A statement disclosing the type of extraction method for products made with solvents
The number of servings per package and the serving size
Total weight of the product in grams or ounces or volume depending on product form
Product unique identifier
A universal symbol adopted by the DBR (to be conspicuously displayed on the front of the product packaging)
Instructions for use and storage
Cannabis patients registered in the Rhode Island Medical Marijuana Program can legally purchase marijuana-sourced CBD products from the state's licensed dispensaries known as compassion centers. Hemp-derived CBD products, including hemp-based CBD oil, are available in nutrition stores, vape shops, grocery stores, and other retail shops. Alternatively, Rhode Island residents can buy hemp-based CBD products online.
CBD oil is the resulting mixture of CBD extract in carrier oil. After extracting CBD from cannabis plants, it comes out as a highly viscous liquid resembling a paste. Liquefying it requires dissolving it in a carrier oil such as coconut oil or hemp seed oil. This improves its shelf life and makes it possible to formulate CBD into different products.
CBD is the short form of cannabidiol, an active ingredient, otherwise known as cannabinoid, of the Cannabis sativa plant. It can be derived from both cannabis and hemp. While CBD is derived mainly from hemp, a type of Cannabis sativa plant with small amounts of delta-9 tetrahydrocannabinol (THC), THC is the most prominent compound in cannabis. In other words, cannabis is rich in THC, while hemp is rich in CBD. THC is a psychoactive compound that produces a euphoric effect, but CBD is non-psychoactive.
CBD is legal under federal law. It became legal in 2018 following the passage of the 2018 Farm Bill (Agricultural Improvement Act of 2018). The 2018 Farm Bill delisted hemp, the primary source of CBD, from the list of Schedule I Drugs) and legalized hemp-derived CBD with no more than 0.3% THC content on a dry weight basis. Hemp-based CBD is also legal in Rhode Island, provided it contains less than 0.3% THC in compliance with the Agricultural Improvement Act of 2018. Marijuana-derived CBD is also legal in Rhode Island for patients with select medical conditions.
Although CBD is believed to offer several health benefits, the only currently approved CBD medication by the United States Food and Drug Administration (FDA) is Epidiolex. The FDA approved Epidolex in 2018 to treat rare and chronic forms of epilepsy, Dravet syndrome and Lennox-Gastaut syndrome, in patients two years old and over. CBD is also believed to be efficient in treating or managing chronic pain, nausea, mental disorders, and inflammation. However, using CBD during pregnancy is not recommended because of the potential adverse effects on developing fetuses. CBD is presented in various forms in consumer products such as oils, tinctures, sprays, capsules, foods, vaporizer pens, cosmetics, and lotions. Generally, there are three categories of CBD. These are:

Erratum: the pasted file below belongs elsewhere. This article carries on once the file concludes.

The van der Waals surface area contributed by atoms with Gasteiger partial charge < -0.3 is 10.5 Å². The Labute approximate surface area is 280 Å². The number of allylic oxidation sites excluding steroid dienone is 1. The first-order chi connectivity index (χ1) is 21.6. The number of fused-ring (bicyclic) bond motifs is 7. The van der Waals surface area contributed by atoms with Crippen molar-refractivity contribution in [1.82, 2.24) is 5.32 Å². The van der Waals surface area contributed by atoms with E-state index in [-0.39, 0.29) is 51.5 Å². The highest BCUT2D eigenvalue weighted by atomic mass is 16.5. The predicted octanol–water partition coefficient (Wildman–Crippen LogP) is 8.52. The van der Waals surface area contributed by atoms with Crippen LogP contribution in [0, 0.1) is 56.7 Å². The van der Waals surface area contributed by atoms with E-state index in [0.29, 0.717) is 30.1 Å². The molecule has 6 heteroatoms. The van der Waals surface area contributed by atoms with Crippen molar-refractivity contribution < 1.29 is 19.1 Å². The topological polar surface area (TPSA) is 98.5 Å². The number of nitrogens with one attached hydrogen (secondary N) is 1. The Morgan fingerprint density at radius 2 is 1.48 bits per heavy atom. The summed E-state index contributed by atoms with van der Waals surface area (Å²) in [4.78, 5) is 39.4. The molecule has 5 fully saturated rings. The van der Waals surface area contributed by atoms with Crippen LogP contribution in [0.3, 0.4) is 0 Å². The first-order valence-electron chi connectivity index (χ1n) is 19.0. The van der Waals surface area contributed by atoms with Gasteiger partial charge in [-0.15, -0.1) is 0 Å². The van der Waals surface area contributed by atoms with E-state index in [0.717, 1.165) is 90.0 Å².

Full-spectrum CBD - Contains all the natural compounds in the cannabis plant with no more than 0.3% THC in line with FDA regulations on full-spectrum CBD products
Broad-spectrum CBD - Contains all natural compounds of the cannabis plant, except for THC (THC may be present in trace amounts)
CBD Isolate - CBD isolate is a pure form of CBD, containing only CBD with no other compounds of the cannabis plant. It contains no THC at all
CBD has a calming effect on the nervous system. This is the mechanism of action responsible for most of its health benefits including its anti-seizure effect. The FDA already approved a CBD medication for this purpose for treating certain forms of epileptic seizures. CBD’s calming effect is also likely responsible for its reported efficacy in the management of mental health disorders such as anxiety and depression. Anecdotal reports indicate that CBD is also likely effective for treating insomnia, boosting appetite, and managing chronic pain and inflammation.
While CBD will not show up on a cannabis drug test, a CBD user may still fail such a test if they have been taking CBD products with significantly higher levels of THC than the recommended amounts. This usually happens to long-term users of unregulated CBD products containing more THC than the amounts specified on their labels. Although it is unlikely, a CBD user may also fail their drug test if they ingested a large dose of full-spectrum CBD soon before the test.
To avoid failing a scheduled drug test, it is best to stop taking CBD at least 2 weeks before the test. This interval is long enough for the body to eliminate most accumulated THC metabolites. For individuals likely to be asked to submit for random tests, switching to CBD products with 0% THC is the only assured way to pass such tests.